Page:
We can't find any day laborers in Pittsburgh, so I think it will be Alex and myself hauling 3-5 tons of gravel up the hill. Bah!

Sunday, July 15, 2012

Retaining Wall - Day 1

The chaos has moved outside. This morning we took down all the cinder blocks and wall blocks and stacked them elsewhere in the yard. It only took about an hour and a half, but my back is currently indicating that it was a lot of work.

I tried to remain brave in the face of a million huge spiders, centipedes, snake skins (which were pretty awesome, actually) and unknown monster bugs.

Tomorrow begins the digging. Then we'll re-stack and secure with liquid nails, back fill with gravel for drainage, and take a BREAK from home improvements for a week.

Our porch has really gotten a lot classier in the last few hours. 

I think the previous owner just threw all his garbage behind the wall for a decade. 
Battle scars

Where the wall once was.

I have battle scars too.
Alex enjoying a victory sandwich on the porch - which we both agree feels like the most vacation-y part of the house.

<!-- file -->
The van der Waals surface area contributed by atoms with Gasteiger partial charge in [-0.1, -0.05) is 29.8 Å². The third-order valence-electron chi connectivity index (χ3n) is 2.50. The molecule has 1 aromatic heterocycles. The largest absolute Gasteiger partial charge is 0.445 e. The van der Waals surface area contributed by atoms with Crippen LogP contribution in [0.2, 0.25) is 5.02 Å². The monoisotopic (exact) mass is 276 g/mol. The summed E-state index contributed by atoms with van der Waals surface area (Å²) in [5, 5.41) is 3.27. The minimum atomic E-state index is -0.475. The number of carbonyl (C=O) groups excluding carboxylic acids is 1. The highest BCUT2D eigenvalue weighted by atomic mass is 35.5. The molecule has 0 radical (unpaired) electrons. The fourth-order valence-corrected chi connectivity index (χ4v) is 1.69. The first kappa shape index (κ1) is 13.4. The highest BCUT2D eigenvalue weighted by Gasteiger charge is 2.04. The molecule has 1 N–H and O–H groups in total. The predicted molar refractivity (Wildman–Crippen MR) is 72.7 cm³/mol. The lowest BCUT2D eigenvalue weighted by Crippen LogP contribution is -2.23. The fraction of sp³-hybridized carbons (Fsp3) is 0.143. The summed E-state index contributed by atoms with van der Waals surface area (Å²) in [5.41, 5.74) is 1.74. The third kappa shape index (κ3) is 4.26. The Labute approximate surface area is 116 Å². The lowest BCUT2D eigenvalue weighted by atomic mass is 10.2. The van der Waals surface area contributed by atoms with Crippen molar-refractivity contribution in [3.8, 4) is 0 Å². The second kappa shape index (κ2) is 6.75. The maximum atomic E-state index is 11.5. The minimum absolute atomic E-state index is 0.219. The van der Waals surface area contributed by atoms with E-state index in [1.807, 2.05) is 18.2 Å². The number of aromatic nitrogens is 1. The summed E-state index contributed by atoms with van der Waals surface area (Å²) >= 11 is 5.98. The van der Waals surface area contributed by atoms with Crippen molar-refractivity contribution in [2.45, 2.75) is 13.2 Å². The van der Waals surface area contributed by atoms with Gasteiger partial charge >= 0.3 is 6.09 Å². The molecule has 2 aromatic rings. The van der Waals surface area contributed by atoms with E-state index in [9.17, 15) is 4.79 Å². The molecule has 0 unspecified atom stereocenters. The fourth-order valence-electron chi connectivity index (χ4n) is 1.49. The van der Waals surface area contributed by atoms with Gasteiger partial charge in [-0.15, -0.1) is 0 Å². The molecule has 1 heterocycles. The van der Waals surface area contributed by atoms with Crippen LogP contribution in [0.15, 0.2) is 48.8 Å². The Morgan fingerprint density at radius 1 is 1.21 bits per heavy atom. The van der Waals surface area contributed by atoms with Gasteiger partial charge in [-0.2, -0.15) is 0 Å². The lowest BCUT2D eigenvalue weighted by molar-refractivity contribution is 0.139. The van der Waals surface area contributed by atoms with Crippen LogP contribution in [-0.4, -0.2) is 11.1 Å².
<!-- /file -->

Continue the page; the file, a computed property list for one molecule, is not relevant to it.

New Chicken Tricks

We're trying to get the ladies more on board with human contact. Naturally, the best way to do this is to bribe them with their favorite treat - plums! Good thing we have a plum tree.

Hmm, does he have a treat?

Two are on board. 

I know it's just a piece of fruit, but doesn't this feel like we're witnessing something gory and savage? 

Monday, July 9, 2012

Poultry Pest Patrol!

Hey, what's that fluffy thing in the garden?

The ladies' coop, run, and pen needed a good cleaning. It's really difficult when they're in there, because they are both curious about your shovel, and afraid of it. So today we decided to let them loose in the portable pen around a garden bed. It took them a little while to get the hang of things. At first, they were pecking at the old tires we planted potatoes in. But they they realized the joys to be found in the garden bed itself!

Shade, leaves, and tons of live grub! I hope they are eating all the earwigs that are messing with my corn and leaving lady bugs and spiders alone, but I know that's not how it really works.

"We'll Just Put a Potted Plant There!"